Automating Automation: BPMN ⨉ OpenAPI — Futurice

The goal I am working towards is a common language for designers and developers. The latest footstep is OpenAPI integration with BPMN diagrams, making it simpler to build human/service workflows by importing APIs from public specifications. Here is a snapshot of the latest demo prototype.

What is BPMN?

What you see is the Camunda Modeling programs view of a BPMN diagram. It’s a visual front end for an industry standard called Business Process Modeling Notation (BPMN 2.0). BPMN is powerful, it’s a flexible language for representing human/system interactions, with a number of implementations from different vendors (i.e. no vendor lock in). I am building upon Camunda’s work in particular because it is . BPMN is used to express generic business processes in a way that is also executable. It can serve both design and development needs.

To get a feel of the target scope of BPMN. Here is an of BPMN workflow of a two person approval processes.

There is a ton of literature on the best way to model business processes using BPMN. The point though is that these diagrams are executable by a process engine. It’s both a neat high level graphical expression of a workflow (design), with technical details hidden within each box within the tool (development). BPMN is an XML document that is both code and a diagram.

Camunda makes an excellent open source ( ) process engine you can . It’s mature, and . I have been playing with it a lot lately as I think it’s the kind of generic thing that fits a wide variety of business needs. However, one pain point is that it’s really tedious trying to make JSON based REST calls, which is what I have set out to solve here.

What is OpenAPI?

is a standard for describing web service endpoints (previously known as Swagger). Mostly my job as a developer is calling other people’s service endpoints, and occasionally writing an endpoint myself. Slack bots, Github hooks, starting an AWS resource, creating a Google doc are all web service calls. It’s such a common thing we have a standard for describing the endpoints ( ).

There are lots of resources on the web about them. Including public directories like . Almost all mainstream 3rd party services have OpenAPI specifications. Once you have an OpenAPI specification, you have all the information needed to call that service. OpenAPI specifications are machine readable, so the core idea is exploiting the public OpenAPI descriptions to prepopulate the tedious parts in BPMN, allowing BPMN processes to use 3rd party services trivially.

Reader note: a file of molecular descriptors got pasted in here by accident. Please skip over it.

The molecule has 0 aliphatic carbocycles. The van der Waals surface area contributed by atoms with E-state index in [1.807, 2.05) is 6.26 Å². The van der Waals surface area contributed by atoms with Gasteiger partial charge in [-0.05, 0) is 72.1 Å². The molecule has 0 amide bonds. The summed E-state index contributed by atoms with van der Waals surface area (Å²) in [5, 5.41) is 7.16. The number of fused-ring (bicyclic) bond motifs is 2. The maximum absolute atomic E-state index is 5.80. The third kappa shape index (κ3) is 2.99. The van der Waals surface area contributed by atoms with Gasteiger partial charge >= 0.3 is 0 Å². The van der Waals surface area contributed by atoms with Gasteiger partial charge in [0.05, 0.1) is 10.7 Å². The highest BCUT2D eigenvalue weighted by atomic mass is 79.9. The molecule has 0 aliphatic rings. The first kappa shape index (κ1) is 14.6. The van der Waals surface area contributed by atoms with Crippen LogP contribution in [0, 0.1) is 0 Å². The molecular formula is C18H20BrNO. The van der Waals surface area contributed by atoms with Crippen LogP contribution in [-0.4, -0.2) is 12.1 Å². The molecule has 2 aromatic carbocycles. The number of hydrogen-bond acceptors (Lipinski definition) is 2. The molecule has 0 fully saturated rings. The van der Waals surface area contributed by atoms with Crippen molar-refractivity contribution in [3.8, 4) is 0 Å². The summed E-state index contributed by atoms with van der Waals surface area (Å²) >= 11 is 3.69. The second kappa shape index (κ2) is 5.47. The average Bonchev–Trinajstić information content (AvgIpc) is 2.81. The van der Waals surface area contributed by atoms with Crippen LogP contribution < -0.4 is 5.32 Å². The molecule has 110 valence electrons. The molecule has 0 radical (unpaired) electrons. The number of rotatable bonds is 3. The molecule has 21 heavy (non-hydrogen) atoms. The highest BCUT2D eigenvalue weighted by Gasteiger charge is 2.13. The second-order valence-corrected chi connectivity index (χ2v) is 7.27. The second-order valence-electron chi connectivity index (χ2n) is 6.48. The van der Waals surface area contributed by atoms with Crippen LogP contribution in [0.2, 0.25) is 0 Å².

Camunda Modeler Element Templates

First, super kudos to the foresight of Camunda. They added an extension point to the BPMN Modeler tool which allows you to customize the UI for BPMN diagram boxes, called an Element Template. This is driven by an external config file, so to customize the development experience we “just” have to generate that JSON config from an OpenAPI spec.

Element Templates provide a drop down that you can customize. I started by populating it with the HTTP method + path extracted from the OpenAPI spec.

When applied to the Google Tasks API this gives me the following options.

What these do is explained by Google’s .

An individual API call needs to be customized in a variety of places though: — The URL path — The URL query string — The request body — HTTP headers

It’s this mapping the BPMN process variables to a concrete API call and then doing the reverse when the service responds that is very error prone and tedious.

With Element Templates we are able to generate a Custom UI that allows configuration of the specific API parameters in a BPMN native way. What’s really cool is that we can pass through the OpenAPI description too, so not only do we get a box to fill in, but also a human written description describing what the parameter does.

So specifically when creating a new Google task, we need to pass the title in the request body.

Typically we don’t want hard coded values, so you can also use process variables:

To read a response from an API call, we bind it to a parameter. Here we assign the process value “items” to value of the response of getting the user’s tasklists.

Put all these techniques together, we can chain the output of one API call to the input of another API call.

The Demo

When making calls to Google APIs you need an Oauth 2.0 token for the individual. The Camunda engine ships with a REST API, allowing you to start a workflow and pass in a token in a single request. The demo workflow can be run yourself but you need a token. The Google Developer’s provides a convenient and trustworthy method to generating tokens for all Google APIs.

  1. Goto the
  2. Authorize the Tasks API v1 ()
  3. Exchange authorization code for tokens and copy the “Access Token”
  4. Call the engine API, replacing the TOKEN with the result of step 3.
  5. curl -X POST \ — header “Content-Type: application/json” \ — data ‘{“messageName”:”add task test”, \ “processVariables”: { \ “token”: {“type”:”String”, “value”:”TOKEN”} \ } \ }’

Voila! The workflow will run and place a task in your first task list, right in the Gmail UI. (Note if the container is scaled down you might get a 419, just wait 2 mins and try again).

Next Steps

Hopefully you find this example inspiring. Using public OpenAPI specifications it becomes very easy to integrate with third party services such as G Suite, and build workflows around these existing services, with no serious coding necessary.

Given many clients are already using G Suite, this would allow organizations to provide custom services to employees very easily and embedded within the tools employees already use.

Discussion on .

Originally published at .

Cloud consultant at Futurice GmbH. Ex-Firebase, Ex-Google Cloud.

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